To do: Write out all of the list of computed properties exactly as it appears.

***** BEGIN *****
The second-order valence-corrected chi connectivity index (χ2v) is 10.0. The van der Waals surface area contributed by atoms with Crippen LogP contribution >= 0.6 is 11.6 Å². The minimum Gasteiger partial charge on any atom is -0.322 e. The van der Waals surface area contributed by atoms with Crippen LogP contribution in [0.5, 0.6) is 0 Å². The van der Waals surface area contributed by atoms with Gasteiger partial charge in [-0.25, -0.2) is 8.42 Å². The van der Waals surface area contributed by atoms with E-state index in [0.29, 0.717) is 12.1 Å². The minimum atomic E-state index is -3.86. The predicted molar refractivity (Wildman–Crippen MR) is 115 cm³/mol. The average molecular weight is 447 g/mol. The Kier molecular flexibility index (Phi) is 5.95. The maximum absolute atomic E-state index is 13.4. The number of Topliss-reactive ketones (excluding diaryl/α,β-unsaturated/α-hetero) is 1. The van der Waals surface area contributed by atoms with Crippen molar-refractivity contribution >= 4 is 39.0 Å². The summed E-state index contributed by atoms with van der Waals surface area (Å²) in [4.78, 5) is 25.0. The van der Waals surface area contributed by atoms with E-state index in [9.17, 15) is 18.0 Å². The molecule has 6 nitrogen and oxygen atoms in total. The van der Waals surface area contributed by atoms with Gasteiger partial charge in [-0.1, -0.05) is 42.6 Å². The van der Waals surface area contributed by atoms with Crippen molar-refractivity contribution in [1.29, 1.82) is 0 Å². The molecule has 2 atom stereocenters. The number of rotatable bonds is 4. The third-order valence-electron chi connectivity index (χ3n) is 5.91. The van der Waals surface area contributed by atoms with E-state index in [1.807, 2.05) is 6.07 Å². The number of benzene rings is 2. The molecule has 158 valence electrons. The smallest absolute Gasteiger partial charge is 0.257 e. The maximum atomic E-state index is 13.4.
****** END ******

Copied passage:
The second-order valence-corrected chi connectivity index (χ2v) is 10.0. The van der Waals surface area contributed by atoms with Crippen LogP contribution >= 0.6 is 11.6 Å². The minimum Gasteiger partial charge on any atom is -0.322 e. The van der Waals surface area contributed by atoms with Crippen LogP contribution in [0.5, 0.6) is 0 Å². The van der Waals surface area contributed by atoms with Gasteiger partial charge in [-0.25, -0.2) is 8.42 Å². The van der Waals surface area contributed by atoms with E-state index in [0.29, 0.717) is 12.1 Å². The minimum atomic E-state index is -3.86. The predicted molar refractivity (Wildman–Crippen MR) is 115 cm³/mol. The average molecular weight is 447 g/mol. The Kier molecular flexibility index (Phi) is 5.95. The maximum absolute atomic E-state index is 13.4. The number of Topliss-reactive ketones (excluding diaryl/α,β-unsaturated/α-hetero) is 1. The van der Waals surface area contributed by atoms with Crippen molar-refractivity contribution >= 4 is 39.0 Å². The summed E-state index contributed by atoms with van der Waals surface area (Å²) in [4.78, 5) is 25.0. The van der Waals surface area contributed by atoms with E-state index in [9.17, 15) is 18.0 Å². The molecule has 6 nitrogen and oxygen atoms in total. The van der Waals surface area contributed by atoms with Gasteiger partial charge in [-0.1, -0.05) is 42.6 Å². The van der Waals surface area contributed by atoms with Crippen molar-refractivity contribution in [1.29, 1.82) is 0 Å². The molecule has 2 atom stereocenters. The number of rotatable bonds is 4. The third-order valence-electron chi connectivity index (χ3n) is 5.91. The van der Waals surface area contributed by atoms with E-state index in [1.807, 2.05) is 6.07 Å². The number of benzene rings is 2. The molecule has 158 valence electrons. The smallest absolute Gasteiger partial charge is 0.257 e. The maximum atomic E-state index is 13.4.